Four days, a few miles of desert trail ridden, press meetings, casinos, a major cyclocross event, and a dozen bikes tested. . . the Gear Junkie crew is back from Las Vegas and the Interbike Expo, an annual gathering of cycling brands, dealers, designers, media and enthusiasts from around the globe. We previewed a few new items earlier this week. Here below are a handful of additional gear picks that caught our eye on the trade show floor. —Stephen Regenold
PUMA Cargo Bike. Touted as a practical cargo bike “with a fashionable twist,” PUMA and Biomega unveiled the Mopion, which has a huge front carrier for heavy duty transport of groceries or other items. Made for city dwellers, the Mopion bike has an aluminum frame and weighs about 48 pounds. Available in spring 2011 in white, black and in the pictured magneta/blue/lime color combination. www.puma-bikes.com
Flat-Less Bike Tire. A Holy Grail? Hutchinson Tires, the oldest bicycle tire manufacturer in the world, introduced “no-flat” tires that have a solid core. You can run over tacks and nails and it can’t pop. The bike tire line, called Serenity, borrows design from a Hutchinson Industries’ automobile technology. (The company says its no-flat auto tires are used on the Obama Administration’s car and truck fleet.) The bike tires, which are made for urban cyclists, use a foam-like material inside a rubber outer tire. It provides the feeling of a pneumatic tire with about 50 pounds of air pressure, according to the company.
The Serenity tires will be available in 2011 and will come in 20-, 24-, 26-inch and other sizes. www.hutchinsontires.com
Belt-Drive Bikes. At the outdoor demo day during Interbike, the Gear Junkie crew tested several bikes that incorporate belt drives instead of chains. Specifically, the bikes use the Gates Carbon Drive, a strong, no-stretch belt made of polyurethane and carbon-fiber cords. Two lightweight sprockets are used in lieu of normal chainrings and gears. At the demo, we rode fixed-gear bikes, a sub-15-pound single-speed road bike, and 29er mountain bikes with internally-geared hubs.
A spread of brands — including Trek, Raleigh, Norco, Globe, Spot, Civia, Focus, Simpel, Schindelhauer, Koga-Miyata, Co-Motion, Seven Cycles, MaXcycles, Santos, Fixie Inc., Avanti, Nicolai, MTBCycleTech, Tout Terrain, Tank, Bernds, Veloheld, Armor, Poison, Independent Fabrications, Black Sheep, Dean, and more — now employ the Gates Carbon Drive. For 2011, the company estimates that at least 90 bike models will be offered with carbon belts instead of traditional chains. www.carbondrivesystems.com
Clip-In Sneakers. Mission Workshop introduced its SPD-compatible sneaker, The Rondel, which has a recessed pocket on the sole to attach a cleat. The San Francisco company touts the shoe as ideal for on- and off-bike use. It has vulcanized rubber construction and a full-length nylon shank to add rigidity for power transfer to the pedal. www.missionworkshop.com
Moots 29er. 29er bikes — mountain bikes with 29-inch tires (instead of 26-inch tires) — dominated at Interbike this year. Moots, a high-end bike company in Steamboat Springs, Colo., was no exception. The company’s Mooto X RSL is a lightweight hard-tail that is “developed to be the finest performing 29-inch titanium cross country race bike available.” The Mooto X RSL frame is a premium product with a premium price tag. $3,495 (frame only). www.moots.com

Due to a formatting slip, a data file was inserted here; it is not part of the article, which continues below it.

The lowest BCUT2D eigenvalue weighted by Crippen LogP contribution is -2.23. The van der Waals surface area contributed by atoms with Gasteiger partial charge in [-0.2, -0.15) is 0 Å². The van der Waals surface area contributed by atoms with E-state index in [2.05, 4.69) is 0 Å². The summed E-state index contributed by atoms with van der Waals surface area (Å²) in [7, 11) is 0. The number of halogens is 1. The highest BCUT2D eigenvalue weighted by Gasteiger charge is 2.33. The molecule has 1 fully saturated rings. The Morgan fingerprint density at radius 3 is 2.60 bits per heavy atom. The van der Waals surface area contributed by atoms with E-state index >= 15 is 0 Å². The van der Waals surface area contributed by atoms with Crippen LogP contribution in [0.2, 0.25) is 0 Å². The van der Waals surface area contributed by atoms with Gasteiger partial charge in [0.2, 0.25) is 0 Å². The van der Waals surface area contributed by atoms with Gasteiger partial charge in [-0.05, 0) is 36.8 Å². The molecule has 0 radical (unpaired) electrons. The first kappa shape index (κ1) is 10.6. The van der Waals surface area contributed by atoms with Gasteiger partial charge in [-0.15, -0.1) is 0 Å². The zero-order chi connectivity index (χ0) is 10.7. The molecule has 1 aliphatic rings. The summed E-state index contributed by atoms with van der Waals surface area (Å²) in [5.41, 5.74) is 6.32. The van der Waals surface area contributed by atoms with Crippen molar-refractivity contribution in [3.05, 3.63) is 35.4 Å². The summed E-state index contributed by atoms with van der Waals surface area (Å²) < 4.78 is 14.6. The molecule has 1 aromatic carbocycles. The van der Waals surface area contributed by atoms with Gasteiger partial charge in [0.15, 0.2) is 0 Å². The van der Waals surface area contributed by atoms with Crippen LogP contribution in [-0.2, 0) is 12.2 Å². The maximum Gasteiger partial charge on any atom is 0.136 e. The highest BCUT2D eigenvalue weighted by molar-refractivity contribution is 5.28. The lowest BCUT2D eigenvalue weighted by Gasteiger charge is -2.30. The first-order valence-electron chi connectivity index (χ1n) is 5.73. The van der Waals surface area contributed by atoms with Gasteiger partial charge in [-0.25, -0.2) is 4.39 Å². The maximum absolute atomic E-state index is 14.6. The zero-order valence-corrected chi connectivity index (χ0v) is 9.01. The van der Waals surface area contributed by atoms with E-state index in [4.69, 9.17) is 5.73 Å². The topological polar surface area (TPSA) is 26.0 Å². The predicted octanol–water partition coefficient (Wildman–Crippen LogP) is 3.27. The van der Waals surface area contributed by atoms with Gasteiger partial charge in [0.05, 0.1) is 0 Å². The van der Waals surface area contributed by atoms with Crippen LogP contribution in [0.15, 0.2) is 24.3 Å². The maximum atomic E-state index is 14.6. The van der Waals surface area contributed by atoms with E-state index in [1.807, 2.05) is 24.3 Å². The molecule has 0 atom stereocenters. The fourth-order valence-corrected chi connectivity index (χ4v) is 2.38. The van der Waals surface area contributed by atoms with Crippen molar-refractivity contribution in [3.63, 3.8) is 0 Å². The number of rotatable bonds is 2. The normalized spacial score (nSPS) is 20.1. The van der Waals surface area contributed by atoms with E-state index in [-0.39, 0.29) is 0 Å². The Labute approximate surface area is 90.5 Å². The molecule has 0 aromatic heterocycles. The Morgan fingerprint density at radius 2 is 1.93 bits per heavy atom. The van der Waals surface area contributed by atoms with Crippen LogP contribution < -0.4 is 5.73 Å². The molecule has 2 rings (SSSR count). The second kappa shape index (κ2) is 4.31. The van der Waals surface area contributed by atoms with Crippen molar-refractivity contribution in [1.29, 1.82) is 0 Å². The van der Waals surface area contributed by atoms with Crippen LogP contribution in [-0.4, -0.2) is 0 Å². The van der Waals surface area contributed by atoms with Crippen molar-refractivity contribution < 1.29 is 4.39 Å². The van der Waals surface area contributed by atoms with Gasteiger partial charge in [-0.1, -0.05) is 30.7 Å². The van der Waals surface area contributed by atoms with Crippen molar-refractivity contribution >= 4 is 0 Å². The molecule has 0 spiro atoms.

New SHOT. Clif Bar & Company’s SHOT energy gel got an upgrade. The company used Interbike as a mass taste test of its new gel, which is thinner (less viscous) than the current SHOT product. The secret is in a new ingredient base that trades the previously-used brown rice syrup for an organic maltodextrin. In addition to the thinner consistency, the new line includes multiple flavors and three levels of caffeine (25mg, 50mg, and 100mg). There are also caffeine-free SHOTs in the line. The SHOT packaging has been modified with a narrower opening on top and rounded-off corners so your gel pack doesn’t snag when you’re stuffing it away in a bike jersey pocket. Available in October. www.clifbar.com
Gore Jacket. W. L. Gore & Associates’ bike-wear line has a beefy new jacket for the mtb crowd. The Fusion AS Cross jacket has Kevlar-reinforced strips on the shoulders and arms for tear resistance and durability on the trail. The shell is made with the company’s windproof and water-repellent WINDSTOPPER fabric. www.gorebikewear.com
Snow Bike. Based in Minnesota, Salsa Cycles knows a thing or two about riding in the cold. The company’s new Mukluk is classified as a “snow bike.” It’s a geared monster that has super wide rims and wide tires to aid in better flotation when your wheels are cutting through the fluffy white. It differs from the Surly Pugsley, a similar bike, in a few ways: The Mukluk has an aluminum frame (instead of steel) and a different (non-offset) configuration of the rear triangle and wheel. It’s a beast at about 34 pounds. Complete bike is $1,499. www.salsacycles.com
Budget Bike Bag. Made tough and designed specifically for cyclists, Banjo Brothers’ new bags will fit the budget of the tightest of tight-wads. For example, for $60 you can get the bomber “Model #01153 Metro,” which has something of a cumbersome code name but is a great weatherproof bag with reflective accents and other features you’d see in products that cost three times as much. It is large enough to carry a bag of groceries. A roll-top closure with a flap lid keeps rain out. An exterior U-lock pocket makes this a sweet choice for commuters. If you thought you couldn’t afford a bike-specific bag, you need to check out Banjo Brothers. www.banjobrothers.com
Complete Interbike 2010 coverage on Gear Junkie. . .
> 2010 Show Preview
—Stephen Regenold is founder and editor of www.gearjunkie.com.